Big fish, little fish.

Picture of Mall

It’s tempting to think right now that business is in dire straits, some big retailers have gone to the wall and as a smaller business its difficult not to worry about where things are going. We need to look closer at why these giants went under seemingly so quickly.

Toys R Us, a large warehouse full of cheap toys and pretty much every child’s dream at Christmas appeared to fail so quickly; so where did it go so wrong? Whilst the easy option is to blame big internet retailers, they certainly didn’t help, there real issue was the customer experience; the 90’s was all about big, out of town retailers, stock piled high and warehouse style salesfloor. This continued into the new century but even then, the tide was turning, customers were getting price point conscious and the internet was just starting to become a more consumer friendly shopping environment.

Then late summer 2008, the economy was wobbling along until October when globally the stock markets imploded and with them huge losses in the property markets, these ripples spread across the globe and eventually to consumers’ pockets; Christmas 2008 was going to be tough. We all know that then next few years were tough for any business but really what changed the landscape was going to be access to technology and ultimately the online environment.

Lets fast forward a few years, large retailers were still expanding but this time on the cheap credit which was being dished out as a result of quantitative easing. This carried on for several years and with some, young, forward thinking enterprises really thrived on the brave new world; consumers were getting used to internet purchasing and with faster home internet connections it became so much easier. Some traditional retailers also joined this new world, however for some they simply relied on existing formats believing their size would see them through.

In the last few years consumers really have moved from simply shopping trips to an experience, they want coffee, they want luxury but not by paying for it; they want coffee, cake and time to eat it! But price consciousness is now at the forefront of every purchase, but service is king; certain traditional ‘brick and mortar’ shops such as John Lewis have embraced this although they still have pressures to overcome. Unfortunately, an example of what not to do is Toys R Us, the last time I walked in there was over 3 years ago; my memory of the experience? A large sign warning me that my bag might be searched, large yellow price labels misplaced along shelves with dusty boxes and warning signs not to touch displays.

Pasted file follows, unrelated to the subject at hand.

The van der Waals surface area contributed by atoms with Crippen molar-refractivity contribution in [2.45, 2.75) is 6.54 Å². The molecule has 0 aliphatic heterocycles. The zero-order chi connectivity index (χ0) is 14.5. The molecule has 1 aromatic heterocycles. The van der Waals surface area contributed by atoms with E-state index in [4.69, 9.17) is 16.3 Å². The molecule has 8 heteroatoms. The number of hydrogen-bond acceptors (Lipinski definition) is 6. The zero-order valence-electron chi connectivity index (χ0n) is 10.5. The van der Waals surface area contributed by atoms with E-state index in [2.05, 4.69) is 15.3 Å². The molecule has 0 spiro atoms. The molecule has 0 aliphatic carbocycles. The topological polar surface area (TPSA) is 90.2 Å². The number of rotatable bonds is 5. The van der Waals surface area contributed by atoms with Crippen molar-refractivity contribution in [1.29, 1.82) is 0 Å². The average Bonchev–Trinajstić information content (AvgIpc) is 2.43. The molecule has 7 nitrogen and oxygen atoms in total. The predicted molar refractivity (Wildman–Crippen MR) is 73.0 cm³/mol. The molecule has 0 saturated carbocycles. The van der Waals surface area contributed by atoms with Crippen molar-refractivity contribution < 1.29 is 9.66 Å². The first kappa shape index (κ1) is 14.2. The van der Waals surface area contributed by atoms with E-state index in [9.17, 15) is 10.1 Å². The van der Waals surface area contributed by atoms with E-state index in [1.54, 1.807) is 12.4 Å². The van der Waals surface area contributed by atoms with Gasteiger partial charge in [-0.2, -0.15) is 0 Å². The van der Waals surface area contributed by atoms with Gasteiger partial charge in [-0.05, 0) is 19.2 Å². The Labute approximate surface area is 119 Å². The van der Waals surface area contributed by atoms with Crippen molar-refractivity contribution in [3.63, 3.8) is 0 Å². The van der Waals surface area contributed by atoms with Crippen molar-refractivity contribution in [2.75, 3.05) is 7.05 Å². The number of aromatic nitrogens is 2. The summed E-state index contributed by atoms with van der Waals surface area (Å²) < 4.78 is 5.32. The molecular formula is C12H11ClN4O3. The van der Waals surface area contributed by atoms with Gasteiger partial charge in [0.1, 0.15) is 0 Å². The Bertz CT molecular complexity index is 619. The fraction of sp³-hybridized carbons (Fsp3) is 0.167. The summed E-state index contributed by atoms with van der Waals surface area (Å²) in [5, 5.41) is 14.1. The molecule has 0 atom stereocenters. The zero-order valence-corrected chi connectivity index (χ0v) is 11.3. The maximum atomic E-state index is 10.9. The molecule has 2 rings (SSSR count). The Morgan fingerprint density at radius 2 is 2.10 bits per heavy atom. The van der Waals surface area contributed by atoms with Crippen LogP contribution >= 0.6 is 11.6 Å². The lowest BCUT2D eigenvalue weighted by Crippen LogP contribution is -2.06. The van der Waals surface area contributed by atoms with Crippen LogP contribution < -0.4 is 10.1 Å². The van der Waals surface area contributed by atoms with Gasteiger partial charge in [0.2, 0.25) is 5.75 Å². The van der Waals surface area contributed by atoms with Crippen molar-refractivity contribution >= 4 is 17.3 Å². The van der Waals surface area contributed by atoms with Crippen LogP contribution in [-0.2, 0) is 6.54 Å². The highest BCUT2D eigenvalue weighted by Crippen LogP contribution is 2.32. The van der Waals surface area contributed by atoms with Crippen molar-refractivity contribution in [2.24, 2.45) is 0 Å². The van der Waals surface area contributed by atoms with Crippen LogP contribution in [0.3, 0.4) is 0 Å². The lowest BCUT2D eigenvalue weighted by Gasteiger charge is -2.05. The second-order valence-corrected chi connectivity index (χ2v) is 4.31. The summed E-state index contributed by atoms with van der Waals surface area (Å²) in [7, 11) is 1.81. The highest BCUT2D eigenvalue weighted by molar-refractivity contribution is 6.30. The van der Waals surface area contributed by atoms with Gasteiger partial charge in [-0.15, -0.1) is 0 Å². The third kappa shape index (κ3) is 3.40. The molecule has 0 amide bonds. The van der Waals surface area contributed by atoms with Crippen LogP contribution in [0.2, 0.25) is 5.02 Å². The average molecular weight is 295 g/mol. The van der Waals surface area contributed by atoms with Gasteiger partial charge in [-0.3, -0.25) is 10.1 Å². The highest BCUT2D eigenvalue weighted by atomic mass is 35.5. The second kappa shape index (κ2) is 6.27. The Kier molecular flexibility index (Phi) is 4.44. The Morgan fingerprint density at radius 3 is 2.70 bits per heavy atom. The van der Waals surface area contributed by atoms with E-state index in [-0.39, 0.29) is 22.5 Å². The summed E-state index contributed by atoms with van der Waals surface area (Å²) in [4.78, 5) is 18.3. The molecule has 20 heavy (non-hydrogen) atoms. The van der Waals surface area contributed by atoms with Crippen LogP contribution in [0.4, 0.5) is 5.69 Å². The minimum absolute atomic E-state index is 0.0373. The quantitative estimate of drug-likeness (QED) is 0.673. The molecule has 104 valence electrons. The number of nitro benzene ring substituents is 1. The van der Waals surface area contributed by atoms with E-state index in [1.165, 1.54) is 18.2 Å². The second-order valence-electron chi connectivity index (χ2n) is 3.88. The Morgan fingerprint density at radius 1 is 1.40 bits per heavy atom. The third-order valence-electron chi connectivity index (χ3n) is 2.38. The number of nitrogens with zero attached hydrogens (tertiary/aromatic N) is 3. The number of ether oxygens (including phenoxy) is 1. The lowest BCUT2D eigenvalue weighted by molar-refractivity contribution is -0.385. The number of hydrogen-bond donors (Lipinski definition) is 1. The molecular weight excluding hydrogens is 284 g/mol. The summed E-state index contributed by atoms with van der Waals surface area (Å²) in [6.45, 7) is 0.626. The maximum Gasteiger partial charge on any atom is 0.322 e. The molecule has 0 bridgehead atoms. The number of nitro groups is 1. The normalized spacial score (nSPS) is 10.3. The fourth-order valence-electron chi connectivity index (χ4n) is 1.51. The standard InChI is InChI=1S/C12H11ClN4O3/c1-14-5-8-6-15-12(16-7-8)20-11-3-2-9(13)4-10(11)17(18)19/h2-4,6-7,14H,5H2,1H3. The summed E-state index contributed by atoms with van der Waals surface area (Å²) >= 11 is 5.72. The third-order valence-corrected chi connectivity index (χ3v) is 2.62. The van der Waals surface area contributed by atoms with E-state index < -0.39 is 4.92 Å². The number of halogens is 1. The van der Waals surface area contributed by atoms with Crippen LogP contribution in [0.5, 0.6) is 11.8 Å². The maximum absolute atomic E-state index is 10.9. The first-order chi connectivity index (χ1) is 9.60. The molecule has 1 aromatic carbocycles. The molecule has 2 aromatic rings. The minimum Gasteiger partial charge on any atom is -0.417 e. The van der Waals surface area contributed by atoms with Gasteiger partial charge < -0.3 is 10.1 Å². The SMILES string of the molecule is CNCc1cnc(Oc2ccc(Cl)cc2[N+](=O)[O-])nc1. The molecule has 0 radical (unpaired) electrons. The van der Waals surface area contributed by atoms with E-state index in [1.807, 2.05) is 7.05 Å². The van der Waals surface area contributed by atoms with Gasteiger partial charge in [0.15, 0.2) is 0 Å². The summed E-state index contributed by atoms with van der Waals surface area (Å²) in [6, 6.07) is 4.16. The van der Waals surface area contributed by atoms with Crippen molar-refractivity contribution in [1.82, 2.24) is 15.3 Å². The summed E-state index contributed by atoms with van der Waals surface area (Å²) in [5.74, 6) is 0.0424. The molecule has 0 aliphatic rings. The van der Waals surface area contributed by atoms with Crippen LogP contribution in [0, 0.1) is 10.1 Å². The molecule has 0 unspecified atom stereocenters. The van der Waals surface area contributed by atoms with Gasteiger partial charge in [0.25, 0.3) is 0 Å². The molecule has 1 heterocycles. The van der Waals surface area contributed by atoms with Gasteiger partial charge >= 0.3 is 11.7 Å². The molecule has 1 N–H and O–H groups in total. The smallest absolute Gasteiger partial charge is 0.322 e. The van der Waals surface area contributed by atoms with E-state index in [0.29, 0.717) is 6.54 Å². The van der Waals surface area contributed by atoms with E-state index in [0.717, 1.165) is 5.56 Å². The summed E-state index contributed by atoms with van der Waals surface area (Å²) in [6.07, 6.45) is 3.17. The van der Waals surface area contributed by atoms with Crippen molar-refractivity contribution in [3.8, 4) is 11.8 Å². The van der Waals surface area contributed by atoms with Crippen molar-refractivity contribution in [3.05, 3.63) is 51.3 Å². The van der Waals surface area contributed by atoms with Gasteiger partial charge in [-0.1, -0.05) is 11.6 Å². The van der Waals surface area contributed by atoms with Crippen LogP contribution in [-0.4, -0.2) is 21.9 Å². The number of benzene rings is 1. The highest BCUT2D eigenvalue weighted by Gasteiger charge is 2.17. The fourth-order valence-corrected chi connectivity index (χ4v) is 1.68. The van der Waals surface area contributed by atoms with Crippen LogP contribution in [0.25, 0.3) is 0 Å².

What the internet generation want is to look, touch, feel and interact but more importantly they want to feel special. How you do that as a business depends on your market, whether you’re focusing on a price point or providing outstanding service you have to be better than your competitor. Promotions, social media, instore experience, this is where it matters; long gone are the days of pile it high, sell it cheap and just hope people will come because those days are over. If you want even more proof that those days are gone, just look at Homebase…… A belief that DIY sheds still worked ended in one of Australia’s largest listed companies selling the business for £1.

The importance for small business is to never lose sight of your customer, maintain a flexible base but don’t diversify too far away from your core markets. That’s not to say diversification is bad, it’s a good thing but only as part of your longer-term goals. But keep an eye on the money, your balance sheet might look good with all those assets - unfortunately those assets might be doing you no good at all!